Good news! It IS possible to make Feisty persistent! These instructions are needed but not sufficient. Check this Essentially, you need to decompress initr.gz (with gzip and cpio); edit the init file adding a case called 'persistent' (see details at the link) and recreate initr.gz. I guess that without this case, the 'persistent' passed in the syslinux.cfg is simply ignored. I got persistence at the first attempt. Elfantin

Making partitions

Caution: Be careful using any disk utility to partition or format dives as a small error could damage your operating system or overwrite a whole partition of files. Remove any external drives, cameras or other storage devices connected to your computer (except for the USB drive you wish to repartition). Get familiar with the difference between 1 KB, 1 MB and 1 GB; as well as the difference between a drive (e.g. /dev/sda) and a partition (e.g. /dev/sda2). Get familiar with the drives and partitions on your computer: What are the sizes? Which is root, '/'? Which is the USB device?

Use 'disk utility' or 'gparted' to unmount the USB device, and then to delete any existing partition(s). Create a 750 MB FAT partition named 'ubuntu' (or whatever); then an ext2 partition named 'casper-rw' (exactly) on the remaining space. Select the 750 MB ubuntu partition, click "edit partition" and check "bootable". If you were successful, skip down to #Installing Ubuntu on the USB drive. If you prefer to work with 'fdisk' on the command line, keep reading below.

The preparation of the drive is explained below using 'fdisk'. You could use 'gparted' or 'disk utility' as well.

  • However I had errors with 'gparted' and I could not give the partitions a volume name. I tested 'qtparted' as well and it worked fine.

    Another issue in my case was that 'fdisk' recognised a fat32 filesystem as linux. So I checked it with gparted and it was OK.

Plug in the drive and check its device name:


Assuming you have your Ubuntu set up to automatically mount your USB stick, this should show you what /media/drive or whatever it's called corresponds to on the device level.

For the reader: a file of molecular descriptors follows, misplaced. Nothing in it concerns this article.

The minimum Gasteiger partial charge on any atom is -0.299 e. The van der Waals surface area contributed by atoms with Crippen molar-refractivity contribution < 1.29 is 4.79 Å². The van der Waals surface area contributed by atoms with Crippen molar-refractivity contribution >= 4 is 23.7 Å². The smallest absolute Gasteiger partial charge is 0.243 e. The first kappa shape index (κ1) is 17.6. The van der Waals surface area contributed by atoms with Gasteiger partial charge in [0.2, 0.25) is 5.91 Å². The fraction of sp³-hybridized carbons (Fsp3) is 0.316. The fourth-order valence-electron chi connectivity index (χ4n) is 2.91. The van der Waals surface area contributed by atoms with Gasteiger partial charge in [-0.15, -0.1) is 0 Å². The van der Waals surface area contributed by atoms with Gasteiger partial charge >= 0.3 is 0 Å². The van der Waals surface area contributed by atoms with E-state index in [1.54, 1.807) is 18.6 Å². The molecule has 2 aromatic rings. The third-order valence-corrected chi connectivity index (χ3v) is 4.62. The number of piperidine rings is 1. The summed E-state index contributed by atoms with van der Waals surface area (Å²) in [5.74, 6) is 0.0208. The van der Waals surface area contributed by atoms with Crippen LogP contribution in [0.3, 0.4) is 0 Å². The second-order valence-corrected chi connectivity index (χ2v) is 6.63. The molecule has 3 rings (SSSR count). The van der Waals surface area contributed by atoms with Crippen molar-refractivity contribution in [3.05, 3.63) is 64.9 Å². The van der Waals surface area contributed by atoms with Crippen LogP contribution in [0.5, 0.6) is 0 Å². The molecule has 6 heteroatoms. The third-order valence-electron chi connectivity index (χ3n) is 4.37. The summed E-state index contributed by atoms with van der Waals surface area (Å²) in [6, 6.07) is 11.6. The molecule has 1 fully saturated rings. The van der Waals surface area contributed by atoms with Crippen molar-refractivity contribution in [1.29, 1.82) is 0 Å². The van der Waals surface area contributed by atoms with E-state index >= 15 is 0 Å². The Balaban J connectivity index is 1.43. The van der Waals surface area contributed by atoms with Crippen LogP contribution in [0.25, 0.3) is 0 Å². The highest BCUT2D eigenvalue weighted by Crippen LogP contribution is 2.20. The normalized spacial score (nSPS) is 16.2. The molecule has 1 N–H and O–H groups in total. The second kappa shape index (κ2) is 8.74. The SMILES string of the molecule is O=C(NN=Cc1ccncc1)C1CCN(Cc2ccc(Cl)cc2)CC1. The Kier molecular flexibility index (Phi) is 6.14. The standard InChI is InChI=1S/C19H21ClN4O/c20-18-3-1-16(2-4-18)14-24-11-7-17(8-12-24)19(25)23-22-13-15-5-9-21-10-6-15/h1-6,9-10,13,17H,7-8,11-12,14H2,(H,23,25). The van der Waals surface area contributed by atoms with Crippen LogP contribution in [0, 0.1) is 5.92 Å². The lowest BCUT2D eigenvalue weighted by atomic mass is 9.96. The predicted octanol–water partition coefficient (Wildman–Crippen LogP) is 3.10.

Alternatively, you could run

sudo fdisk -l

but if you have multiple devices on your system, it will print a fair amount of fairly technical information.

We are going to suppose that its name is /dev/sdX where X is the disk device such as /dev/sda or /dev/sdc. Please be sure to substitute the correct letter for X which matches the device name you find for your pen drive. Double check it! [Note: on newer computers, which use serial ATA disks, /dev/sda is typically the main hard drive; do not overwrite this!]

Note: on some usb-sticks fdisk says "Note: sector size is 2048 (not 512)", in which case you may very well be out of luck trying to boot from it, see mailing list thread: Problem with 2GB USB Pendrive

Now we are going to create 2 partitions: 1 partition of 750 MB with a fat32 filesystem and 1 partition with the rest of the drive space with volume name "casper-rw" and ext2 filesystem. The first partition will be made active.

Open 'terminal' and unmount the USB drive (replace 'sdX1' with the appropriate partition name):

sudo umount /dev/sdX1

Fire up 'fdisk' for the drive:

sudo fdisk /dev/sdX

This will give you the fdisk prompt. Look to what you have on the drive. Check if you have to backup the data you have on it. 'p' will print the content of /dev/sdX. If you have partitions on it remove them ('d', 'partition number').

Make partition 1:

1. 'n' for new partition

2. 'p' to make it a primary partition

3. '1' to call it partition number 1